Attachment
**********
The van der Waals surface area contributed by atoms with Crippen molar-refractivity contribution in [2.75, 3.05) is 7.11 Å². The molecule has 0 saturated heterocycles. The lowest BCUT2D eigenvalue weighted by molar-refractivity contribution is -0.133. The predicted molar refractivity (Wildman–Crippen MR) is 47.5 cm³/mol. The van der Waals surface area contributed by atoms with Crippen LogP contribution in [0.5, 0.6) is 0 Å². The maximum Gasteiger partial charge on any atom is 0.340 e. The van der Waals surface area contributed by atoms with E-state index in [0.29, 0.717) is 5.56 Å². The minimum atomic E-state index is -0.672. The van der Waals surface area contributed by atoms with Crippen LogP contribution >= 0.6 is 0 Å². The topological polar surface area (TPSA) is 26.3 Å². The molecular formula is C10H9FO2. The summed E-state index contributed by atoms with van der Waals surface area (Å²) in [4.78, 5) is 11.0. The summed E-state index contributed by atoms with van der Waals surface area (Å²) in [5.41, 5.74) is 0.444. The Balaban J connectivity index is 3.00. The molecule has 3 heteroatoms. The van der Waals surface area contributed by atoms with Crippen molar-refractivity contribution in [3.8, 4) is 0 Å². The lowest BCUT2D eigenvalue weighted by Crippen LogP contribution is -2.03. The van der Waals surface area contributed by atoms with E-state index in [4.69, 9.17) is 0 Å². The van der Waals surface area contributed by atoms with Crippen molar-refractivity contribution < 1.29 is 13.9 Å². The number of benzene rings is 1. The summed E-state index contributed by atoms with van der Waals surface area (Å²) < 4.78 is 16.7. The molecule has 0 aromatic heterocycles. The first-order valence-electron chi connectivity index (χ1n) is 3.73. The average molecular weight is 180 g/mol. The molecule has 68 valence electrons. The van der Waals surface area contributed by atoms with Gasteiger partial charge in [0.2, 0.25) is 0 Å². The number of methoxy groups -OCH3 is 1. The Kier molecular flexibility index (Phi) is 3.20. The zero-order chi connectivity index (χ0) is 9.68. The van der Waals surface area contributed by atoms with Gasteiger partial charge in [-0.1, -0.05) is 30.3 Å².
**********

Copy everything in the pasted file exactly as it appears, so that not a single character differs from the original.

The van der Waals surface area contributed by atoms with Crippen molar-refractivity contribution in [2.75, 3.05) is 7.11 Å². The molecule has 0 saturated heterocycles. The lowest BCUT2D eigenvalue weighted by molar-refractivity contribution is -0.133. The predicted molar refractivity (Wildman–Crippen MR) is 47.5 cm³/mol. The van der Waals surface area contributed by atoms with Crippen LogP contribution in [0.5, 0.6) is 0 Å². The maximum Gasteiger partial charge on any atom is 0.340 e. The van der Waals surface area contributed by atoms with E-state index in [0.29, 0.717) is 5.56 Å². The minimum atomic E-state index is -0.672. The van der Waals surface area contributed by atoms with Crippen LogP contribution >= 0.6 is 0 Å². The topological polar surface area (TPSA) is 26.3 Å². The molecular formula is C10H9FO2. The summed E-state index contributed by atoms with van der Waals surface area (Å²) in [4.78, 5) is 11.0. The summed E-state index contributed by atoms with van der Waals surface area (Å²) in [5.41, 5.74) is 0.444. The Balaban J connectivity index is 3.00. The molecule has 3 heteroatoms. The van der Waals surface area contributed by atoms with Crippen molar-refractivity contribution in [3.8, 4) is 0 Å². The lowest BCUT2D eigenvalue weighted by Crippen LogP contribution is -2.03. The van der Waals surface area contributed by atoms with E-state index in [4.69, 9.17) is 0 Å². The van der Waals surface area contributed by atoms with Crippen molar-refractivity contribution < 1.29 is 13.9 Å². The number of benzene rings is 1. The summed E-state index contributed by atoms with van der Waals surface area (Å²) < 4.78 is 16.7. The molecule has 0 aromatic heterocycles. The first-order valence-electron chi connectivity index (χ1n) is 3.73. The average molecular weight is 180 g/mol. The molecule has 68 valence electrons. The van der Waals surface area contributed by atoms with Gasteiger partial charge in [0.2, 0.25) is 0 Å². The number of methoxy groups -OCH3 is 1. The Kier molecular flexibility index (Phi) is 3.20. The zero-order chi connectivity index (χ0) is 9.68. The van der Waals surface area contributed by atoms with Gasteiger partial charge in [-0.1, -0.05) is 30.3 Å².